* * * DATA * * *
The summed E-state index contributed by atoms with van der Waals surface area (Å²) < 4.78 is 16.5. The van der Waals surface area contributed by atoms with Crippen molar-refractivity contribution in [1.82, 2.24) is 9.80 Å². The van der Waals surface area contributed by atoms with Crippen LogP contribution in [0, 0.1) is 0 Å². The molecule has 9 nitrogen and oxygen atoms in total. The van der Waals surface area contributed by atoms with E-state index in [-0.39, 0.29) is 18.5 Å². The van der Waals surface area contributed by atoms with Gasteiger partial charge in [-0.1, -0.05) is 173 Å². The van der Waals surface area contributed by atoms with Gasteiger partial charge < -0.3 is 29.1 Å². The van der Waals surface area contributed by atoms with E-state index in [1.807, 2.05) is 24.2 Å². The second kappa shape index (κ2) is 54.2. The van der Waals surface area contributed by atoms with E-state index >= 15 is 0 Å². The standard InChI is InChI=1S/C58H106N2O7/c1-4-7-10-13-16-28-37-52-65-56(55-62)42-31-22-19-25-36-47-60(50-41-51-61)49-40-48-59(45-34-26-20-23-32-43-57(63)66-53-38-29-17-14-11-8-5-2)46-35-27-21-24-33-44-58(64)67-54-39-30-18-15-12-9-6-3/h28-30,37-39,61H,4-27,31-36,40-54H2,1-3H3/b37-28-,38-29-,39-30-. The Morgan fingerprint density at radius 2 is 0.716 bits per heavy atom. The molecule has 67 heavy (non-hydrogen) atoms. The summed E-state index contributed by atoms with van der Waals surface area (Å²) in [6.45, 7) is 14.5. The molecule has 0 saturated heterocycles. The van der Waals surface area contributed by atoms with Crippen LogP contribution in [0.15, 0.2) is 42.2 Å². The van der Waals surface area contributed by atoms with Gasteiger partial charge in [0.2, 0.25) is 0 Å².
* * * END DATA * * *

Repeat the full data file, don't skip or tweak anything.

The summed E-state index contributed by atoms with van der Waals surface area (Å²) < 4.78 is 16.5. The van der Waals surface area contributed by atoms with Crippen molar-refractivity contribution in [1.82, 2.24) is 9.80 Å². The van der Waals surface area contributed by atoms with Crippen LogP contribution in [0, 0.1) is 0 Å². The molecule has 9 nitrogen and oxygen atoms in total. The van der Waals surface area contributed by atoms with E-state index in [-0.39, 0.29) is 18.5 Å². The van der Waals surface area contributed by atoms with Gasteiger partial charge in [-0.1, -0.05) is 173 Å². The van der Waals surface area contributed by atoms with Gasteiger partial charge < -0.3 is 29.1 Å². The van der Waals surface area contributed by atoms with E-state index in [1.807, 2.05) is 24.2 Å². The second kappa shape index (κ2) is 54.2. The van der Waals surface area contributed by atoms with E-state index >= 15 is 0 Å². The standard InChI is InChI=1S/C58H106N2O7/c1-4-7-10-13-16-28-37-52-65-56(55-62)42-31-22-19-25-36-47-60(50-41-51-61)49-40-48-59(45-34-26-20-23-32-43-57(63)66-53-38-29-17-14-11-8-5-2)46-35-27-21-24-33-44-58(64)67-54-39-30-18-15-12-9-6-3/h28-30,37-39,61H,4-27,31-36,40-54H2,1-3H3/b37-28-,38-29-,39-30-. The Morgan fingerprint density at radius 2 is 0.716 bits per heavy atom. The molecule has 67 heavy (non-hydrogen) atoms. The summed E-state index contributed by atoms with van der Waals surface area (Å²) in [6.45, 7) is 14.5. The molecule has 0 saturated heterocycles. The van der Waals surface area contributed by atoms with Crippen LogP contribution in [0.15, 0.2) is 42.2 Å². The van der Waals surface area contributed by atoms with Gasteiger partial charge in [0.2, 0.25) is 0 Å².